The final tool helps businesses understand the stages of the typical customer journey so that they can bring together what they had determined using the first two tools and work out how to build a relationship with their customers at each stage. Ms Philip explained that a typical journey began with customer awareness of a product or service and then moved through the phases of understanding the product, considering its purchase, actually acquiring it and finally retaining customers, so that they came back to the business again.

The process is not always linear and customers jump between stages. However, at each stage, a business needs to work out the implications for itself; for example, how customers found the business, how they found out more information, and what encouraged them to come back. A business also has to work out what its customers require at each stage; for example, what information they need to move them through the journey. Finally, a business needs to work out how it could demonstrate its values at every stage.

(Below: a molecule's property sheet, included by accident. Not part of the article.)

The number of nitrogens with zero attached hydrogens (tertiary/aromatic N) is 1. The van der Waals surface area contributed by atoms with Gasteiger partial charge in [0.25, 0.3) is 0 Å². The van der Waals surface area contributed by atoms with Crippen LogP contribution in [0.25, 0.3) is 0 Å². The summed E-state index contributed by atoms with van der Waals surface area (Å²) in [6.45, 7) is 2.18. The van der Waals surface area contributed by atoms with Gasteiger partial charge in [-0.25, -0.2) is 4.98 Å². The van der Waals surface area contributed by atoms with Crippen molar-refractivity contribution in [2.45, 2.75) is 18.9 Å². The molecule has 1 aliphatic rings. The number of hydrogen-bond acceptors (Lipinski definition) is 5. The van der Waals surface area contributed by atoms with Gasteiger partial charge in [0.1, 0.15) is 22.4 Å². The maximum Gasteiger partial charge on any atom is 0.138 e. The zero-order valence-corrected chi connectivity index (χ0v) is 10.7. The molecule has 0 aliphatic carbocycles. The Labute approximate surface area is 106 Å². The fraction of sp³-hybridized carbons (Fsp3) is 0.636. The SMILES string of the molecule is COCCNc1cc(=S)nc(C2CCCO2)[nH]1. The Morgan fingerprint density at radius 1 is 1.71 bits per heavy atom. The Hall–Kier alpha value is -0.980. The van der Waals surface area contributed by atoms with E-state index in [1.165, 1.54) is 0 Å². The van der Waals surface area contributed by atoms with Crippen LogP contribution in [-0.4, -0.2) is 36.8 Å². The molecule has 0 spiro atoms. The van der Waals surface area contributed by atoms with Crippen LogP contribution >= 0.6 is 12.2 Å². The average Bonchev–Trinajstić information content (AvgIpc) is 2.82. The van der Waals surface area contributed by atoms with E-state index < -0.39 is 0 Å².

“Communication is not a one off,” Ms Philip said, “and it’s not just about us broadcasting out information that we want to tell people. It’s about understanding the needs and priorities of our audiences at the different stages they engage with us.”

Summing up, she said: “If we’re looking at how we drive positive change and our ability to communicate to changing demographics, there are three things that we need to do. We need to understand who we are, because that helps us understand who we are best placed to help; what the changes are that we’re best placed to serve; and also who we might need to communicate to with to deliver that change.

“We need to understand our audiences beyond demographics so that even if the profile of what they look like changes, their needs and motivations don’t, and we understand that. And then we need to create journeys that build a relationship with them over time so people understand who we are and our audiences understand how we can help.”